26 May 2010

Tsai Ming-liang.

Tsai Ming-liang's first movie, Rebels of the Neon God, is a vision of urban torpor in landscapes of modern decay. The title rings science fiction, a story told inside a city, in a period following electrification. The film's characters reject the dominant culture, roam the city on motorcycles, spend long hours in lamp-soaked alleys and electronic bars, and dream of escape from the machine, escape from the city. They're rebels to an idealized new world which operates on structures of idolatry and ritualization. This is close to what the movie is. Rebels of the Neon God is sci-fi's living moment.

Ming-liang captures the nightmarish surrealism of fantasy objects turned real. His symbols accumulate meaning through his filmography: e.g. watermelon, water, lonely hearts, voyeurism. He focuses a giant and curious magnifying glass on people trapped in lifestyles of strictured loneliness.

 Vive L'Amour and What Time is It There feature protagonists who are street hawkers. The job suggests proclivities toward marginal compromise and ambiguous effort; it's potentially autonomous but economically and emotionally unrewarding, and ultimately depends on social participation. It's a job for the lonely rebel. In What Time is it There, the man hawks watches, bringing to the foreground motifs about time and existence. In Vive L'Amour, it's non-specific, goods on a blanket. This hawker haunts an unrented apartment, harmlessly observing the intersecting lives of a female real estate agent and her lover. The morality of voyeurism isn't discussed. This and other narrative ellipses suggest total freedom from judgement. The value of characters intersecting in Vive L'Amour isn't stressed, and there isn't a denouement that romances criss-crossing lives.

Ming-liang's movies reject mechanisms of falsification.

The Hole is about a very singular connection, requiring matters of fate and chance, wonder and spectacle. There is a hole on the floor of a woman's apartment, and through this whole she forms a small daydream romance with the man underneath her. The film includes musical sequences in fluorescent drenched concrete hallways, interludes of beautiful women and men in retro formals; vibrantly, magically choreographed dances. Ming-liang seems ready to concede there is love.

Four years later, in What Time is it There, a vague romantic tragedy occurs over an expanse of land, in separate cities in different countries. A woman traveling from Taipei to Paris wants to buy the personal watch of a watch salesman. At first he refuses. She calls him and directly insists. They are only together to discuss the watch, but when she leaves he obsessively changes Taipei clocks to Paris time. One morning the woman leaves the bed of a lover and panics, not knowing for a moment where the watch is. The intensity of the connection isn't forced into dissection, and the viewer is allowed to decide the story's scope and density.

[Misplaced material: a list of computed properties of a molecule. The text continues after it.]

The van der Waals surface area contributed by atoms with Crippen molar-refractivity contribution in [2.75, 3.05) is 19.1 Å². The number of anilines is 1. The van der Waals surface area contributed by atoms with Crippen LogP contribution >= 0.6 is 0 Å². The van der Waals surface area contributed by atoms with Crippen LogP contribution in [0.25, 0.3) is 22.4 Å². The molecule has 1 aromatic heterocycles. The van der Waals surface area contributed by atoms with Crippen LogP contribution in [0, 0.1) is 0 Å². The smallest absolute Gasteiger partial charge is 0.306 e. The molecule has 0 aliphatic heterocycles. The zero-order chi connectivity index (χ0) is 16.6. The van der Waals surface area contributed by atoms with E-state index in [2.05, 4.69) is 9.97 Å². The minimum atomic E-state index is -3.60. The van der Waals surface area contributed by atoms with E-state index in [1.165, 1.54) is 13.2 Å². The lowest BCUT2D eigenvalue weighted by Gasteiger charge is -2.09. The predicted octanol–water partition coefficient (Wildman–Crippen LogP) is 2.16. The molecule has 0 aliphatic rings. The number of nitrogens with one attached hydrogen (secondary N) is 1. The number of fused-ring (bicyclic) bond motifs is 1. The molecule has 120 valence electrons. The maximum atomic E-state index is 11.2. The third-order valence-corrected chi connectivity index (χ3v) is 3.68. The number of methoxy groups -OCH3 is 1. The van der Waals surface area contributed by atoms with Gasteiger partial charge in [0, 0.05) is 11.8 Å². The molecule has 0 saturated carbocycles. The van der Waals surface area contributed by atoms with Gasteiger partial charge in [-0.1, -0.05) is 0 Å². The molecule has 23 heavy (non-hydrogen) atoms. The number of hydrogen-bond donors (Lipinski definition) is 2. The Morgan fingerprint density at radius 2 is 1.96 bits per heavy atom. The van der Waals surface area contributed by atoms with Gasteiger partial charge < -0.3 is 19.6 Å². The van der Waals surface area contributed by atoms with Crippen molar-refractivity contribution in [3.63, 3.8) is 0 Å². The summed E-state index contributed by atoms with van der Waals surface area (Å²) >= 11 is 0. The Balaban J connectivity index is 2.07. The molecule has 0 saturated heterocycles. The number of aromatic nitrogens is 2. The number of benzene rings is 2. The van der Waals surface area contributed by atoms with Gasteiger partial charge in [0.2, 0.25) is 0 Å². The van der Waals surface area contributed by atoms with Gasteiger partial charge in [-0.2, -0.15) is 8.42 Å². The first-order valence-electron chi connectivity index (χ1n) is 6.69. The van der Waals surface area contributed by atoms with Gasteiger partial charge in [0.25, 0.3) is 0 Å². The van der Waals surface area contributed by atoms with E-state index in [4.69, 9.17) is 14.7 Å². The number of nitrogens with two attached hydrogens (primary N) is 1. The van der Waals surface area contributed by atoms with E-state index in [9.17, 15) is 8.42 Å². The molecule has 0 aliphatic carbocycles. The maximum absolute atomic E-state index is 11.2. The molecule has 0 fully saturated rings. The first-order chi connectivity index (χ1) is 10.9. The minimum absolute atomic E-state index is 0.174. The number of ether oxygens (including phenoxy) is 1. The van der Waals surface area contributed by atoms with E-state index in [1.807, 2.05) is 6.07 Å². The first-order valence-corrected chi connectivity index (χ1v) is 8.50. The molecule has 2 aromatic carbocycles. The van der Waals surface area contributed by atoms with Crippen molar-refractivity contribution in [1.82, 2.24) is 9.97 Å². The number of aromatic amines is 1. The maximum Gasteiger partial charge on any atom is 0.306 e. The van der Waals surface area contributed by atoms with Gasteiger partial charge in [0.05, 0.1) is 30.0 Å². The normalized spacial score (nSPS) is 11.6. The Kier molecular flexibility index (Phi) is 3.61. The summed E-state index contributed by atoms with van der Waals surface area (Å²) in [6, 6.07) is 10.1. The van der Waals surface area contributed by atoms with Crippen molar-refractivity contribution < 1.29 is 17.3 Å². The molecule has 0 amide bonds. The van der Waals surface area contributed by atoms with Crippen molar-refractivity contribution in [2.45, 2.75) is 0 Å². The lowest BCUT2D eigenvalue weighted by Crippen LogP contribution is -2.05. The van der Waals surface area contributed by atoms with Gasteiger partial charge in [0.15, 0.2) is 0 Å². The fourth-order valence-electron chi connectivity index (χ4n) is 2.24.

Ming-liang's lack of dialogue driven story is sometimes called intolerable or inadequate by members of the film community who believe dialogue drives a story and generates participation and entertainment. Goodbye, Dragon Inn quietly grieves our lost faith in movies. The film takes place in one of cinema's dying churches, and a few protagonists haunt it, as the apartment in Vive L'Amour. Ming-liang's films often express implicit compassion for lonely onlookers, and Dragon Inn is a multi-layered poem on the dimensions of this loneliness. It has strong links with the writer/director's central theme: emotional isolation.

In The Hole, the characters suffer from an overabundance of water. There is constant rain and water leakage. This overabundance fosters both disconnect and association - the characters could do without so much water, but by simply being so prevalent, the water begins to take on unintentional meaning. This surreal metaphor is upped in The Wayward Cloud, wherein the characters are ensnared by a surprisingly prosperous year for watermelon. Watermelon juice becomes cheaper than water, and everyone has plenty of watermelons to eat and make into juice and place on head and fetishise. Which is kind of sick, to fetishise watermelons, and The River is about strange sickness overtaking the body.

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